Ovis Mollis! Even if this may sound like a magical formula drawn directly from Harry Potter's high classes at Hogwarts, it's not an hocus pocus at all...even if only magic would explain the sudden disappearance of these cookies in a matter of second! Today we bring you the recipe of a delicious italian cookies that are made with pasta frolla, an ancient italian super crumbly version of what had later been know in English speaking World as pate brisee. Let's try this version, let's try pasta frolla! It's outrageously simple and I still haven't met anyone who hasn't deeply enjoyed these cookies!
The Ovis Mollis are a typical kind of cookies traditional of the North Western part of Italy. In the dough of this particular version of the Pasta Frolla the key ingredients are the boiled egg yolks instead of fresh yolks, which makes the texture of these cookies simply irresistible, they seems high patisserie, and they even taste better than high patisserie if we may be completely sincere with you. But they are super simple to do!
Their name, Ovis Mollis, mention the latin word "ovis" that in this case may be translated into "egg", indicating us the key ingredient of the recipe, but ovis may also mean "sheep", and in this case the phrase would be translated into somewhat similar to "fluffy as sheep wool", maybe because of their very typical "cloud-like" texture.
The Pasta Frolla is the base ingredient for many italian sweet dishes, that is much more crumbly, inestable and sandy than the pate brisee. That may be considered somewhat an handicap when preparing pies, but it's actually in the taste that the Pasta Frolla just brings us into another level. In italian, frolla means somewhat inestable, and the name tells us all about it! It is used into a lot of pies like the crostata, like the torte (tarts), like the frolle (sandy cookies) and the pasticcini (petit patisserie).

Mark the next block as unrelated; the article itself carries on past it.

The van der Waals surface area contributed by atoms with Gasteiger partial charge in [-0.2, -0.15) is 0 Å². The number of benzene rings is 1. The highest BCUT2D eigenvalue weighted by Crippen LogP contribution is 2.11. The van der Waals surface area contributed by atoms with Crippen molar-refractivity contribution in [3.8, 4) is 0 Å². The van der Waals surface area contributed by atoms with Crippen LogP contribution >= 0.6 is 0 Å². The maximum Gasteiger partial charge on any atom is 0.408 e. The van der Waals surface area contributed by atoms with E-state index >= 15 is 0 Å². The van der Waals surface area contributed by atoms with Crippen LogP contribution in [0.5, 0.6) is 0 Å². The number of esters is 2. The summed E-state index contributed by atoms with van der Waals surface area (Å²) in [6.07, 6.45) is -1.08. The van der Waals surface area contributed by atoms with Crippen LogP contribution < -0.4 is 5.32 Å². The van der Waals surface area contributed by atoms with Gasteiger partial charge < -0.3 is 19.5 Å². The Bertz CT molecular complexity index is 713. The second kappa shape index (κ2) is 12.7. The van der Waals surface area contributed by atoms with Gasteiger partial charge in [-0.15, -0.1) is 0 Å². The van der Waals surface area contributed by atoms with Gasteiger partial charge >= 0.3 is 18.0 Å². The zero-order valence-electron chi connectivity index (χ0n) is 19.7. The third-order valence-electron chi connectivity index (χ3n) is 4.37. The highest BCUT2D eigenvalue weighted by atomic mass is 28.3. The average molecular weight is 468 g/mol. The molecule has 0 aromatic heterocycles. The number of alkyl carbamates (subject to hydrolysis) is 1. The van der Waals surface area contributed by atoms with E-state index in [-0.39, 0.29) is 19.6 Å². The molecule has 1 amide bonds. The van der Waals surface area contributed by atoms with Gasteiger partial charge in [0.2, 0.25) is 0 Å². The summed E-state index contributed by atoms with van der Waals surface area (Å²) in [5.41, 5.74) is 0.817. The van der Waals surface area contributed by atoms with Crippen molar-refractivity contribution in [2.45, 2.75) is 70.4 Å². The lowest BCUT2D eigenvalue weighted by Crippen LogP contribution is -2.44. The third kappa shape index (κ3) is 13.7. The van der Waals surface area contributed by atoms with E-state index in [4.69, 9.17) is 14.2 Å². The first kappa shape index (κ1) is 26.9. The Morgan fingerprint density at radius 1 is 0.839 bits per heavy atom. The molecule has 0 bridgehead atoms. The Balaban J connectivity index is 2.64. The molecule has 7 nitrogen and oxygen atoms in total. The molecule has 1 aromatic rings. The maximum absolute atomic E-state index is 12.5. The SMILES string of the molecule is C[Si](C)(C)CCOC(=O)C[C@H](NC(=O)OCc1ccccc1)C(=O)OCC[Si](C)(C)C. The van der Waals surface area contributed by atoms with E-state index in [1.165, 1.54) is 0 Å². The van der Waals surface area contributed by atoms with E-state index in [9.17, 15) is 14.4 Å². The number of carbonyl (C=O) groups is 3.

It's difficult to discover the history of Pasta Frolla, because it's an ingredient so universal that everyone claims the paternity of the recipe. So, let's stick to the facts: the first mention of this dough is to be found around year 1000 in the Republic of Venice, the Gate of the East.
Of course, we know that through the Serenissima (as it is called Venice), many products were introduced to Western Europe, like the sugar cane, imported from Egypt and Siria, quintessential ingredients for the pasta frolla. Lately, around year 1600, the pasta frolla reached the modern texture and taste, almost in the same time when the pate brisee was first described in the recipe books in France.
The Ovis Mollis, as we previously mentioned, are made with a kind of Pasta Frolla where the egg yolks are boiled and not fresh and it is used potato starch too. Maybe their origin is to be find into a cookies from Piedmont, called the Margheritine di Stresa. We are in the year 1857, in the very beautiful town of Stresa, in the Lago Maggiore, one of the most beautiful northern Italian lakes facing the Alps. When still a little girl, the future queen Margherita di Savoia (the queen after whom the Pizza is named, that queen may have been the World's first foodie!) used to enjoy its vacation in the Villa Ducale of Stresa, where a pastry chef, Pietro Antonio Bolongaro, was seeking an unique recipe for a cookie that were as fluffy as a cloud.